Velayati’s comments are the latest in a series of indications that no such compromise will be forthcoming. But in a larger sense, those comments also reflect a surge of anti-American propaganda coming from the highest levels of the Iranian regime in the wake of the July 14 nuclear agreement.
That propaganda has been supported by a range of familiar, threatening statements and actions aimed at portraying the Iranian government as prepared for open conflict with the US. Last month, these gestures famously included the broadcast on Iranian state media of images from Iran’s secret missile launch sites. This followed closely on the heels of the test firing of an advanced ballistic missile, which some in the Obama administration identified as a violation of existing UN resolutions.
The latest contribution to these vague military threats came on Thursday when Brigadier General Massoud Rouzkhosh claimed that Iran had successfully overhauled American-made jet fighters, according to Aviation Pros. The claimed developments involved an F-14 and an F-7 fighter jet, as well as a Pilatus PC-7 training aircraft.
Iranian military officials routinely claim major strides in domestic development of weapons and equipment, but few such claims can be independently verified, while some have been explicitly called into question on the basis of photographs and video of the purported production lines or overhauls. Even so, the Iranian media reports serve to project an image of strength, sometimes specifically matching it against US arms, as in the present case.
This image is especially valuable to the Iranian regime as it continues to project Iranian military force throughout the broader Middle East, as with its involvement in the Syrian Civil War. That involvement appears to have expanded significantly since last month, when Russian air strikes began in support of ground operations involving the Iranian Revolutionary Guard Corps and the Iran-controlled Lebanese paramilitary Hezbollah.
But during that same period, some question have arisen about whether Iranian and Russian interests in the region might diverge at a later date. The National Interest outlined this issue in an article on Thursday, wherein it concluded that any political solution that might be negotiated for Syria by the other international powers, including Russia, would be considered a change for the worse by Iran. That is to say that eventually Russia could concede to the removal from power of Syrian President Bashar al-Assad, whereas there is no indication that Iran might do the same.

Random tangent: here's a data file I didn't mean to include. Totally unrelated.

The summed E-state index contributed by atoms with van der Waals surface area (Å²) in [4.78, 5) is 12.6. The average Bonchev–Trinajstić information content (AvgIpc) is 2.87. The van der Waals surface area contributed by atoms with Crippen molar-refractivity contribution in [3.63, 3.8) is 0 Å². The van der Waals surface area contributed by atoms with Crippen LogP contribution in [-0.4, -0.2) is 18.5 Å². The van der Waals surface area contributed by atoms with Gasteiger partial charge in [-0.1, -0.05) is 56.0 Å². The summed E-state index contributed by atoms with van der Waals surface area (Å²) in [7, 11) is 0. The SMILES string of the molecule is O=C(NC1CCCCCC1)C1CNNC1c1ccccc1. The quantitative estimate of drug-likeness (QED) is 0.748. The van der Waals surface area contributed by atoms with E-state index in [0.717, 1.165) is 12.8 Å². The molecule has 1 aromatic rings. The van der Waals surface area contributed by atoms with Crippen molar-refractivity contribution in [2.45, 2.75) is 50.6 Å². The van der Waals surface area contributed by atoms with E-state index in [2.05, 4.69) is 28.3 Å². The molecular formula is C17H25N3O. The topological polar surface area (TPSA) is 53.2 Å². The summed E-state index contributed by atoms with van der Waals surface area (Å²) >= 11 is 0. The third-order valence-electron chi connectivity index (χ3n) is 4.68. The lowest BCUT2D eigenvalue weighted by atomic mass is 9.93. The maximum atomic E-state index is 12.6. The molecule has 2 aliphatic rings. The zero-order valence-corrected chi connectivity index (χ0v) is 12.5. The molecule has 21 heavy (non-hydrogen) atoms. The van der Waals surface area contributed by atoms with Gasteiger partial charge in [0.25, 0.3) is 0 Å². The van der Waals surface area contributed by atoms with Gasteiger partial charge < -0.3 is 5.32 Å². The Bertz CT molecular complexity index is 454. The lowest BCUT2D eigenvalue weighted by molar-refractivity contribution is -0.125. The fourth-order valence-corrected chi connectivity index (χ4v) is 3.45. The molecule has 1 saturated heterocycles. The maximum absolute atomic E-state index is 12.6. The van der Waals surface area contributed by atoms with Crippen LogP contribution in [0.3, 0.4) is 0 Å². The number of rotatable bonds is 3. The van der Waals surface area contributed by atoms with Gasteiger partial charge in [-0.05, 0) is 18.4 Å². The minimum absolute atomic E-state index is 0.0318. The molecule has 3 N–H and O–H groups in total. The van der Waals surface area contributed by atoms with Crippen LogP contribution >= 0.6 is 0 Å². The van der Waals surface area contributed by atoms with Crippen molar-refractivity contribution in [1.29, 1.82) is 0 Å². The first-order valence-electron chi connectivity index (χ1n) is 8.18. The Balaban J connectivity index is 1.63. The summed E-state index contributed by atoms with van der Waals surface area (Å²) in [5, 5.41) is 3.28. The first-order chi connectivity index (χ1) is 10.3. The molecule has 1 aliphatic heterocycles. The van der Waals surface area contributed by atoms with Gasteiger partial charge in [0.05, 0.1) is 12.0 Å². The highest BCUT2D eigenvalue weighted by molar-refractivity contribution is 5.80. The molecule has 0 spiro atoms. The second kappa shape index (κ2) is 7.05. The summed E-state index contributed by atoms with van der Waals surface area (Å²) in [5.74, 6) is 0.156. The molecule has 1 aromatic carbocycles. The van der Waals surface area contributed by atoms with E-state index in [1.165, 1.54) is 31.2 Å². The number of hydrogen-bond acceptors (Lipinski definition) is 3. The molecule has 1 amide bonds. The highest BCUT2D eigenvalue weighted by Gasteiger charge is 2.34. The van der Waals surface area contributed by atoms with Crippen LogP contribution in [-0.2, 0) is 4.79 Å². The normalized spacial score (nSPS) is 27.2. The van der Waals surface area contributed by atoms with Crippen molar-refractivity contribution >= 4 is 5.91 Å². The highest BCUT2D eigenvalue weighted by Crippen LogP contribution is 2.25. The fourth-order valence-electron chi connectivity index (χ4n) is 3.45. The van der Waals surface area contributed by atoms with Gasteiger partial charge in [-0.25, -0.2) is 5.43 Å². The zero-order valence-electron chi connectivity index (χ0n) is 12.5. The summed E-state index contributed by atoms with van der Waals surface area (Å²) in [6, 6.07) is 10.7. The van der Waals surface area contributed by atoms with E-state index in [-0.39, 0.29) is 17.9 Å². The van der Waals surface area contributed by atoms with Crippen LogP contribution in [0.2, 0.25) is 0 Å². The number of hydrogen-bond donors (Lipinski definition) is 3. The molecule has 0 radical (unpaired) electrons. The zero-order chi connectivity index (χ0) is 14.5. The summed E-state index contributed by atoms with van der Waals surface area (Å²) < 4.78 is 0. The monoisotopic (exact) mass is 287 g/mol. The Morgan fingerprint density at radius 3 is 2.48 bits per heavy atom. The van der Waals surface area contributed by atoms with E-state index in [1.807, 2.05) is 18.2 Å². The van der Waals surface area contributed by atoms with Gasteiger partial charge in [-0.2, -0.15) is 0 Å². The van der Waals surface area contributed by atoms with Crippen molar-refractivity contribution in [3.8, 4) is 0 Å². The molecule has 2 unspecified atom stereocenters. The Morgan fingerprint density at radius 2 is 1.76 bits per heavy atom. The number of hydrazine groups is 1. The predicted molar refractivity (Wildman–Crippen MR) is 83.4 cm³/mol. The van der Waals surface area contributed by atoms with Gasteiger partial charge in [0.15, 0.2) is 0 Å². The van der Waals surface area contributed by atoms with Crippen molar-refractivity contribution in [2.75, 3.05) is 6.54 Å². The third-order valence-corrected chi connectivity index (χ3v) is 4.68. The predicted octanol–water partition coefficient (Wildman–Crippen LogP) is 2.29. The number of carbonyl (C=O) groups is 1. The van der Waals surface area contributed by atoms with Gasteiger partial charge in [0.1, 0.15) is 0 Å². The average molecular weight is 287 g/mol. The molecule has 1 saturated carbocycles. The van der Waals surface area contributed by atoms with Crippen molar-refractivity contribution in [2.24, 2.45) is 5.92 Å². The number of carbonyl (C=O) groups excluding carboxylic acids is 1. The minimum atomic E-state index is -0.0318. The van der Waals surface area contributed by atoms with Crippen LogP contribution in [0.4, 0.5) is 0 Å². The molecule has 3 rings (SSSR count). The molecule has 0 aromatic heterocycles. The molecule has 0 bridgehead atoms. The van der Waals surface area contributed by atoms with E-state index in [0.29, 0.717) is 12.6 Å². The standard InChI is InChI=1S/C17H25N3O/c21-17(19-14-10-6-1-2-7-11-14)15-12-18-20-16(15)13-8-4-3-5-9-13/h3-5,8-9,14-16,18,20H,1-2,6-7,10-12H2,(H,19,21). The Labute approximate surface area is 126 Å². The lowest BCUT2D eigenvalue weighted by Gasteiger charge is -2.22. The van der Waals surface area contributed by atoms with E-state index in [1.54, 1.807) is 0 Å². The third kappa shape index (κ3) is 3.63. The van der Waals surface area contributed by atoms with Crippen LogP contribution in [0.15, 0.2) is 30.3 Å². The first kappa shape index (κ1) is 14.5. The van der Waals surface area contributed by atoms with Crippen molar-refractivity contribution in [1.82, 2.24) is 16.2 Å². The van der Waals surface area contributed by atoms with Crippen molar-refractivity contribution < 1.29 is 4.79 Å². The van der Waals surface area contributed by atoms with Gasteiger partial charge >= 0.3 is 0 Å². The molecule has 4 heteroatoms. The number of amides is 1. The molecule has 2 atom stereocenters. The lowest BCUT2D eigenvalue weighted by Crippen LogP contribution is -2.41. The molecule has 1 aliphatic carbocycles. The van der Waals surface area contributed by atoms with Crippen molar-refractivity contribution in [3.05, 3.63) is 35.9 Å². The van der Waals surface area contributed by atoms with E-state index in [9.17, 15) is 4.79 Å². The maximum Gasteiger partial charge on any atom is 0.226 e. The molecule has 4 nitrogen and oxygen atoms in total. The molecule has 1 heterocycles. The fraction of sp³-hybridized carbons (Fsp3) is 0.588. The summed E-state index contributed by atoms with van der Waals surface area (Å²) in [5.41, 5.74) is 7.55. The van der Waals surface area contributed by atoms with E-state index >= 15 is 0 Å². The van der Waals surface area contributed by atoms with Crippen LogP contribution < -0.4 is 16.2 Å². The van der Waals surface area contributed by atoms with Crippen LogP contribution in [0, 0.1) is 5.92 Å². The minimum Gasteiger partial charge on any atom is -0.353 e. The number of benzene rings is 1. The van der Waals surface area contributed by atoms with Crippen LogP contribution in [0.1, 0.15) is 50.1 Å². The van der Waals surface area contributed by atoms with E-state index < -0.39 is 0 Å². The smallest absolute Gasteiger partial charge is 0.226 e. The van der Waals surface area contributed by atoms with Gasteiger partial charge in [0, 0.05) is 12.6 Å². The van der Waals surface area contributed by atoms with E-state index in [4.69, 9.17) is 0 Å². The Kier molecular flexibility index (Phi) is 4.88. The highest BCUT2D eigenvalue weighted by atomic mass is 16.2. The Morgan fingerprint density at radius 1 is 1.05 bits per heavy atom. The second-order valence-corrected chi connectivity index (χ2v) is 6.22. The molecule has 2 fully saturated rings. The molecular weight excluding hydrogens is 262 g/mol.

Thus, Russian support has strengthened Iran’s position in Syria in the short term, but if Iran does not take advantage of the situation that strength could wane over the long term, as Russia support softens. Earlier this week it was reported that Iranian officials recognized the potential for a relative loss of Russian support. So those same officials may be feeling the pressure to shore up Iran’s own forces.
But because Iran still denies having its own fighting forces on the ground in Syria, this may primarily involve the reinforcement of Iranian proxies including Hezbollah and other Shiite militias. The Guardian reported on Thursday that Hezbollah is officially the largest foreign fighting force in the Syrian Civil War, while a close second is the Fatemioun, mainly consisting of Afghan fighters recruited from among refugee communities in Iran.
The Guardian reports that recruitment for the Fatemioun is taking place on a daily basis, as are funerals for Afghan refugees killed in the fighting. Many have criticized this practice as exploitation of vulnerable peoples, especially in light of the fact that Afghan refugees are frequently denied employment and basic rights, but have been offered cash and permanent resident status in exchange for their participation in the fight for the preservation of the Assad government.
As all of these developments indicate that Iran will remain committed to non-cooperation with the international community, it will likely fall to other regional powers to arrange and enforce a political solution there which overrides Iranian interests. These may include both Israel and Saudi Arabia, both of which have been at odds with US policy in the region, to one degree or another.
Saudi Arabia has tended to begrudgingly go along with US decisions, including the decision to allow Iran into the discussion over the Syrian crisis. But Israel has struck a more defiant tone, campaigning very aggressively against last summer’s nuclear agreement. There are, however, signs that the rift created by that deal is beginning to be healed. Toward that end, Voice of America News reports that President Obama and Israeli Prime Minister Benjamin Netanyahu will be meeting with each other on Monday, and will focus their conversations upon the Middle Eastern security situation, including Iran’s role in the Syrian Civil War.